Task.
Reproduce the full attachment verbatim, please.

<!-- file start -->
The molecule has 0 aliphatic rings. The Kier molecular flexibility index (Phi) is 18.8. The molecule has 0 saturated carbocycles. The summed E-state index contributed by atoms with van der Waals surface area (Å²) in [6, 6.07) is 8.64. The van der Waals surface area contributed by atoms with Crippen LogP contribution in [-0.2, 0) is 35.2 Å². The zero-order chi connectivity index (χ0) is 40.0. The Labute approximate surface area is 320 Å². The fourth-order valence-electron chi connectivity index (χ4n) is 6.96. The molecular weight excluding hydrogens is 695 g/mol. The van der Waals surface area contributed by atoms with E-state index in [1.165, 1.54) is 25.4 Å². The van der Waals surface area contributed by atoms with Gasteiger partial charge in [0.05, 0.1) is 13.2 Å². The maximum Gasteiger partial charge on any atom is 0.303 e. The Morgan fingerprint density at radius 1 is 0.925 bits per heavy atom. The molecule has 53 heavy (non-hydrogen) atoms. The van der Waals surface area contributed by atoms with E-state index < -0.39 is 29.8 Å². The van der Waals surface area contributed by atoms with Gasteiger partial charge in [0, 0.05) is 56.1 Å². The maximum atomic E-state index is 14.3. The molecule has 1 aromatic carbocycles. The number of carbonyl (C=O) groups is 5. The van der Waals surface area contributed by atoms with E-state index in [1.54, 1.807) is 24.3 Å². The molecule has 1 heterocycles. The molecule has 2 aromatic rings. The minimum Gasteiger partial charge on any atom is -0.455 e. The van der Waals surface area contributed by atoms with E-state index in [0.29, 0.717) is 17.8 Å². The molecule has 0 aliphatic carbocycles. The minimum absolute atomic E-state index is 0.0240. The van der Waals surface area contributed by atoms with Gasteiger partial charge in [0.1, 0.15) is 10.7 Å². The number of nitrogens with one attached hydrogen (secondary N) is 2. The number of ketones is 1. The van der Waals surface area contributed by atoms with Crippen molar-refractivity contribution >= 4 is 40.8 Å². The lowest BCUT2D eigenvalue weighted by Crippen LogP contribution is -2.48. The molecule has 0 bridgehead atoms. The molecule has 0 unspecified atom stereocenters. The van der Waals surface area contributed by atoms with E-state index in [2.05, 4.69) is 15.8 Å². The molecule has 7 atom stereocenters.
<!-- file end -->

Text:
The molecule has 0 aliphatic rings. The Kier molecular flexibility index (Phi) is 18.8. The molecule has 0 saturated carbocycles. The summed E-state index contributed by atoms with van der Waals surface area (Å²) in [6, 6.07) is 8.64. The van der Waals surface area contributed by atoms with Crippen LogP contribution in [-0.2, 0) is 35.2 Å². The zero-order chi connectivity index (χ0) is 40.0. The Labute approximate surface area is 320 Å². The fourth-order valence-electron chi connectivity index (χ4n) is 6.96. The molecular weight excluding hydrogens is 695 g/mol. The van der Waals surface area contributed by atoms with E-state index in [1.165, 1.54) is 25.4 Å². The van der Waals surface area contributed by atoms with Gasteiger partial charge in [0.05, 0.1) is 13.2 Å². The maximum Gasteiger partial charge on any atom is 0.303 e. The Morgan fingerprint density at radius 1 is 0.925 bits per heavy atom. The molecule has 53 heavy (non-hydrogen) atoms. The van der Waals surface area contributed by atoms with E-state index < -0.39 is 29.8 Å². The van der Waals surface area contributed by atoms with Gasteiger partial charge in [0, 0.05) is 56.1 Å². The maximum atomic E-state index is 14.3. The molecule has 1 aromatic carbocycles. The number of carbonyl (C=O) groups is 5. The van der Waals surface area contributed by atoms with E-state index in [1.54, 1.807) is 24.3 Å². The molecule has 1 heterocycles. The molecule has 2 aromatic rings. The minimum Gasteiger partial charge on any atom is -0.455 e. The van der Waals surface area contributed by atoms with E-state index in [0.29, 0.717) is 17.8 Å². The molecule has 0 aliphatic carbocycles. The minimum absolute atomic E-state index is 0.0240. The van der Waals surface area contributed by atoms with Gasteiger partial charge in [0.1, 0.15) is 10.7 Å². The number of nitrogens with one attached hydrogen (secondary N) is 2. The number of ketones is 1. The van der Waals surface area contributed by atoms with Crippen molar-refractivity contribution >= 4 is 40.8 Å². The lowest BCUT2D eigenvalue weighted by Crippen LogP contribution is -2.48. The molecule has 0 bridgehead atoms. The molecule has 0 unspecified atom stereocenters. The van der Waals surface area contributed by atoms with E-state index in [2.05, 4.69) is 15.8 Å². The molecule has 7 atom stereocenters.